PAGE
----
# Excel Workout 28 - Mastering the XLOOKUP Formula

Title: Excel Proficiency: Mastering the XLOOKUP Formula

Description:

The `XLOOKUP` function in Excel allows you to search a range or array, find the right value, and return the associated data from a different range or array. Dive deep into this formula, understanding its nuances and applications.

Scenario:

You’re working in a company’s finance department, and you have two tables in Excel. One contains employee IDs and names, while the other has employee IDs and their respective salaries. You’re tasked with matching the names to the salaries using the `XLOOKUP` function.

Objectives:

By the end of this workout, you should be able to:

1. Understand the syntax and components of the `XLOOKUP` function.

2. Efficiently retrieve data from one table based on another table’s values.

3. Handle potential errors or mismatches using `XLOOKUP`.

Given the aforementioned tables and the following tasks, describe how you’d use the `XLOOKUP` formula:

1. Retrieve the salary of an employee named “John Doe”.

2. Get the name of an employee with an ID of “E12345”.

3. For a list of names in column A, populate column B with their respective salaries.

• Your Formula for cell B2: ________________________

Questions:

1. What advantage does `XLOOKUP` have over the traditional `VLOOKUP` in Excel?

• i) `XLOOKUP` can only search vertically.

• ii) `XLOOKUP` allows for both horizontal and vertical lookups.

• iii) `XLOOKUP` requires sorted data.

• iv) `XLOOKUP` cannot handle errors.

2. If the `XLOOKUP` function doesn’t find a match, what will it return by default?

• i) An error.

• ii) The closest value.

• iii) Zero.

• iv) The last value in the lookup array.

Duration: 20 minutes

Difficulty: Intermediate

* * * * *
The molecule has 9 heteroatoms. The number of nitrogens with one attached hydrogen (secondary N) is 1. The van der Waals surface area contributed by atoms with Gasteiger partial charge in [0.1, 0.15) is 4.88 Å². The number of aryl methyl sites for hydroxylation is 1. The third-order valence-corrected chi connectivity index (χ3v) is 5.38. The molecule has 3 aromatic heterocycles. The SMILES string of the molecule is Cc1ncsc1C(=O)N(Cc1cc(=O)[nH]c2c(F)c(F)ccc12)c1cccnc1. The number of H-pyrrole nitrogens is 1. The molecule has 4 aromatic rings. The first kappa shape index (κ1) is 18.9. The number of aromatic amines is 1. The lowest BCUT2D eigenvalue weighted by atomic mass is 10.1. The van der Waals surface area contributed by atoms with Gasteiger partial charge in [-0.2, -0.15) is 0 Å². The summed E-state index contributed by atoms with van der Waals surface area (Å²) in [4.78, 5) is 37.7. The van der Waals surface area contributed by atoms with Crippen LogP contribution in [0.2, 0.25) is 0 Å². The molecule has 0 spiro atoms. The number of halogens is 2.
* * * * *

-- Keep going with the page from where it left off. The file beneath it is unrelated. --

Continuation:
Period :
This workout will be released on Wednesday, September 20, 2023, and will end on Thursday, October 05, 2023. But you can always come back to any of the workouts and solve them.

Please find the solution to this workout

1. Retrieve the salary of an employee named “John Doe”.

In this formula:

• `"John Doe"` is the name you want to look up.
• `B2:B100` represents the range of employee names in the second table.
• `C2:C100` represents the range of salaries in the second table.
1. Get the name of an employee with an ID of “E12345”.

=XLOOKUP(“E12345”, A2:A100, C2:C100)
In this formula:

• `"E12345"` is the ID you want to look up.
• `A2:A100` represents the range of employee IDs in the first table.
• `C2:C100` represents the range of employee names in the second table.
1. For a list of names in column A, populate column B with their respective salaries.

In this formula:

• `A2` is the cell containing the name you want to look up.
• `D2:D100` represents the range of employee names in the second table.
• `F2:F100` represents the range of salaries in the second table.
• `"Not Found"` is the value to return if the name is not found in the first table.

Questions:

1. What advantage does `XLOOKUP` have over the traditional `VLOOKUP` in Excel?
• ii) `XLOOKUP` allows for both horizontal and vertical lookups.
1. If the `XLOOKUP` function doesn’t find a match, what will it return by default?